“Each of you should use whatever gift you have received to serve others, as faithful stewards of God’s grace in its various forms” (1 Peter 4:10 NIV).
How Kids Think
Children are selfish by nature. They enjoy the limelight. They like to receive gifts. They have learned to expect much from others. Children become so accustomed to having their needs met that they rarely think about serving others.
How God Thinks
We need forgiveness–and Jesus Christ is the only source. He modeled the ultimate selfless example—willingly giving up His life that others could be made right with God. Christ followers are called to mimic this heart of sacrifice—willing to give up their needs for others. Believers can freely give because Jesus has been so generous. In addition, the Holy Spirit empowers you and distributes spiritual gifts to serve others. When those gifts are offered in service to the church body and the community, people are encouraged, provided for and blessed (1 Peter 4:10)! As you learn to be ministers of God’s grace through serving others—selfish ambition loses its grip on your life and God is glorified!
One particular Saturday morning during a children’s ministries training at a large church on the west coast, I noticed to my surprise several teens. Their enthusiasm for learning and desire to serve in children’s ministry impressed me. When I asked questions, they responded and were able to quote Scriptures to me throughout the day. At the end of the session I asked the children’s ministry leader how the church had kept such a high percentage of the youth involved. She told me that the youth pastor constantly emphasized that everyone in the church should be making a contribution to the whole body. He focused on empowering and equipping them to serve. The students told me, “We have watched our parents serve since we were young children and we just assumed that we were supposed to do the same. When there was something that needed to be done at church, our family did it together. We have grown up being taught that this is not our parents’ church, it is our church as well.” This created a close community where the adults honored the younger people. The adults affirmed and valued the children and teens for their vital contribution to the body.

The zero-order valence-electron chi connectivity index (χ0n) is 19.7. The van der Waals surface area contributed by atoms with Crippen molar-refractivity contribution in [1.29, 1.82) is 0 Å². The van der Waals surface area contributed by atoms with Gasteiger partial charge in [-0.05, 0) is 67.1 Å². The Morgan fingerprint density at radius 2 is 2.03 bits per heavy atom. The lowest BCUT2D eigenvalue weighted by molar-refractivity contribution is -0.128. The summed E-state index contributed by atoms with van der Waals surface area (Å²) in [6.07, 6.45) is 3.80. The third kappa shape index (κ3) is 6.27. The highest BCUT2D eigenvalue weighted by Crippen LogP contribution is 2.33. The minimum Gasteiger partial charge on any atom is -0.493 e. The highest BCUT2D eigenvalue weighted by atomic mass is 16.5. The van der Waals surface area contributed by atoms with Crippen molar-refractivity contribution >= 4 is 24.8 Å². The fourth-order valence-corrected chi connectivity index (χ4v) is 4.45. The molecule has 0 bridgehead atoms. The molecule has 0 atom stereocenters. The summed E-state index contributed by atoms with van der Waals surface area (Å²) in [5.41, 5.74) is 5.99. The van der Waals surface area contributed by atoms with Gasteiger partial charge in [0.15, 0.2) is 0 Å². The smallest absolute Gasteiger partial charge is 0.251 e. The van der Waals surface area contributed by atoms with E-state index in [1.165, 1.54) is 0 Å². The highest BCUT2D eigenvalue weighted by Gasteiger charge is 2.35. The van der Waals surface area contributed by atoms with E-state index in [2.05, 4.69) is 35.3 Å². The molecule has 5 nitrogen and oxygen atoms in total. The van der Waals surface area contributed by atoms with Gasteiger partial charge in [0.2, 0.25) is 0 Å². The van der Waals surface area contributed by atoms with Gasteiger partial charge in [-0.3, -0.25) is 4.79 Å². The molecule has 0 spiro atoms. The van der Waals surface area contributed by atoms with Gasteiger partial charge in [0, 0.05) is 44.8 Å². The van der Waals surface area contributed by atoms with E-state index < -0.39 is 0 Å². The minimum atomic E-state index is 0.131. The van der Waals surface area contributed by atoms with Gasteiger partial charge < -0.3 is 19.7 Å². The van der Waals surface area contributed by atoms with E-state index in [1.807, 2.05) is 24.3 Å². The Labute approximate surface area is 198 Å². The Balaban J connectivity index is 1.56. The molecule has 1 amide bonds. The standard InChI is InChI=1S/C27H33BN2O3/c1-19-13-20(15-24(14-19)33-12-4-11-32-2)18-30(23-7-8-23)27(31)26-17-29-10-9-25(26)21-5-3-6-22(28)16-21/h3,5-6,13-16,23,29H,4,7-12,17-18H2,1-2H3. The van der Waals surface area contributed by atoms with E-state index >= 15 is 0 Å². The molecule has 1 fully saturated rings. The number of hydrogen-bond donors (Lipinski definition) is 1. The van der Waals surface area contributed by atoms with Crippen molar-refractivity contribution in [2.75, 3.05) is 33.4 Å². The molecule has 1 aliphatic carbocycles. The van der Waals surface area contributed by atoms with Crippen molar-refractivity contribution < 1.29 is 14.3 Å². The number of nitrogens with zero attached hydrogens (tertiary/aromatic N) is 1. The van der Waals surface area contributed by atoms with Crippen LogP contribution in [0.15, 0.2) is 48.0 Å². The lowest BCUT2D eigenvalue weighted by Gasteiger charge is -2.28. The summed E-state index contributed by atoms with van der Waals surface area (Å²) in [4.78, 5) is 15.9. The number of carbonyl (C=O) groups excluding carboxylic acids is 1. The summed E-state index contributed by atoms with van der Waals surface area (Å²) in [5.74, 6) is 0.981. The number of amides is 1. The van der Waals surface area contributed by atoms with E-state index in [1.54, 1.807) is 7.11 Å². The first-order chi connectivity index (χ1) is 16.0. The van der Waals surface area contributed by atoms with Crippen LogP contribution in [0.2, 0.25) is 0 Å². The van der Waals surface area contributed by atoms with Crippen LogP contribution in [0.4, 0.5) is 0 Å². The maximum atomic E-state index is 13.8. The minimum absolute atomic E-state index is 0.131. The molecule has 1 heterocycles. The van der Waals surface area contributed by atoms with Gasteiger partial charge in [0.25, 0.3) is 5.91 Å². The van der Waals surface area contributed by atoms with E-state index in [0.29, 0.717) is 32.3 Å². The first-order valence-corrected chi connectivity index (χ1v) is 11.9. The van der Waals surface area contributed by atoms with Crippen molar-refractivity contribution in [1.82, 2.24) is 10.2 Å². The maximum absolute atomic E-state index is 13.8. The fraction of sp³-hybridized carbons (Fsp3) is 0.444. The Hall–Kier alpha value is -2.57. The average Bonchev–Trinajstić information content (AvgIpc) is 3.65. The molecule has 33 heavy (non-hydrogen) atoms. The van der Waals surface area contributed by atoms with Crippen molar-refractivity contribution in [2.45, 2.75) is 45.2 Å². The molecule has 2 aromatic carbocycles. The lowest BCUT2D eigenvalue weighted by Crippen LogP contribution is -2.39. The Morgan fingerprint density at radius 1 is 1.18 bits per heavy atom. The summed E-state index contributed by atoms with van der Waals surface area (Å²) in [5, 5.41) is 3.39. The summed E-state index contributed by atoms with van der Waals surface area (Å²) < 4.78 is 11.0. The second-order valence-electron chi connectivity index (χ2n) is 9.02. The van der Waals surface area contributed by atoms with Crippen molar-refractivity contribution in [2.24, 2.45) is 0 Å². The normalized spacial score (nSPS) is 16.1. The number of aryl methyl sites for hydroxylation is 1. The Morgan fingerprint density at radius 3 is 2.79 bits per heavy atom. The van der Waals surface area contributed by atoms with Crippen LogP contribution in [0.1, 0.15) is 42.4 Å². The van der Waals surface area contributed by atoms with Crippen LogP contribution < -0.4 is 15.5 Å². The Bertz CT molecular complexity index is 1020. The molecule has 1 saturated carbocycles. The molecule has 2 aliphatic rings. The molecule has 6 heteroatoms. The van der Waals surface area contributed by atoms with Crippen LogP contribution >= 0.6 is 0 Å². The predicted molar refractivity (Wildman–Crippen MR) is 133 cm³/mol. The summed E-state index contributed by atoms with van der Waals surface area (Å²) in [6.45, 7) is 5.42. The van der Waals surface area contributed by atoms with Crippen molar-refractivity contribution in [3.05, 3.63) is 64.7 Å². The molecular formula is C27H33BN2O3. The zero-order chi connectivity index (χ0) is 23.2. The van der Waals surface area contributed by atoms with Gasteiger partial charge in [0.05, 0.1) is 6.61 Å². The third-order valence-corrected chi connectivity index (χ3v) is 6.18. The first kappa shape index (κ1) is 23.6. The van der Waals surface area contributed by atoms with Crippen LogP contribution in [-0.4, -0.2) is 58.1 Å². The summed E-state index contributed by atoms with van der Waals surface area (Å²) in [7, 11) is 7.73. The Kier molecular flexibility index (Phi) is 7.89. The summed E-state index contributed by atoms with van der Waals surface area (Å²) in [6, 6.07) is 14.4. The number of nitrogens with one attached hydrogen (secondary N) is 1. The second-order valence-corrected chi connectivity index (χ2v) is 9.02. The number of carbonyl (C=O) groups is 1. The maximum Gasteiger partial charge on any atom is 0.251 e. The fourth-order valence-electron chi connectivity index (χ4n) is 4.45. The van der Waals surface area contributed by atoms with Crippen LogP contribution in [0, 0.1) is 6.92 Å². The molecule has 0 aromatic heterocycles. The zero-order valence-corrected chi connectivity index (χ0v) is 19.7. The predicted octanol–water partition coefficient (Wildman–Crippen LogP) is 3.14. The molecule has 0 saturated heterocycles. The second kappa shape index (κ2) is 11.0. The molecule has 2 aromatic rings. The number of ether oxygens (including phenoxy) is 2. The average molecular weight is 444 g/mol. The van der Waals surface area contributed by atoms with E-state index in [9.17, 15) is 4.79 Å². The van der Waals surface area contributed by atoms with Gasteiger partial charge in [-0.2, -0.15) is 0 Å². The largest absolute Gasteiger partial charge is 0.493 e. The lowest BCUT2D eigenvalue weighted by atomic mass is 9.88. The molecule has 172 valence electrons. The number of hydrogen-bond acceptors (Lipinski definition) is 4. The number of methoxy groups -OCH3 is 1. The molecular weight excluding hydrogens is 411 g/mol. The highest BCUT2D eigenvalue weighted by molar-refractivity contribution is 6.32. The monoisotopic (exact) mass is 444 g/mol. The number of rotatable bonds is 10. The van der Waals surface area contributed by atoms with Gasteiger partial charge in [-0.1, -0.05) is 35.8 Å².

Carol truly enjoyed the gift of service. As a mother of three, she showed her children love and adoration through mending ripped jeans, cooking homemade spaghetti, and helping with homework. Her actions went beyond expectation—she sacrificed her personal needs for her kids. Her children received the service with joy—but were not motivated to serve each other in the same way. One day, she cried out to the Lord in frustration—asking for wisdom about how to instill this value in her children. Her kids benefitted from this modeling—but they also received her constant service as a sign that they were just fantastic kids who deserved such treatment. Something needed to change!
Carol continued to serve, but began providing frequent opportunities for her children to serve the family. With much whining—her kids began helping with the dishes, cleaning the playroom, and assisting mom as she cooked dinner. Ever so slowly, the children stopped resisting this new approach and began helping more cheerfully. Teamwork between the family began to emerge. Carol realized that her children needed her example, and they needed directed practice learning how to serve the family!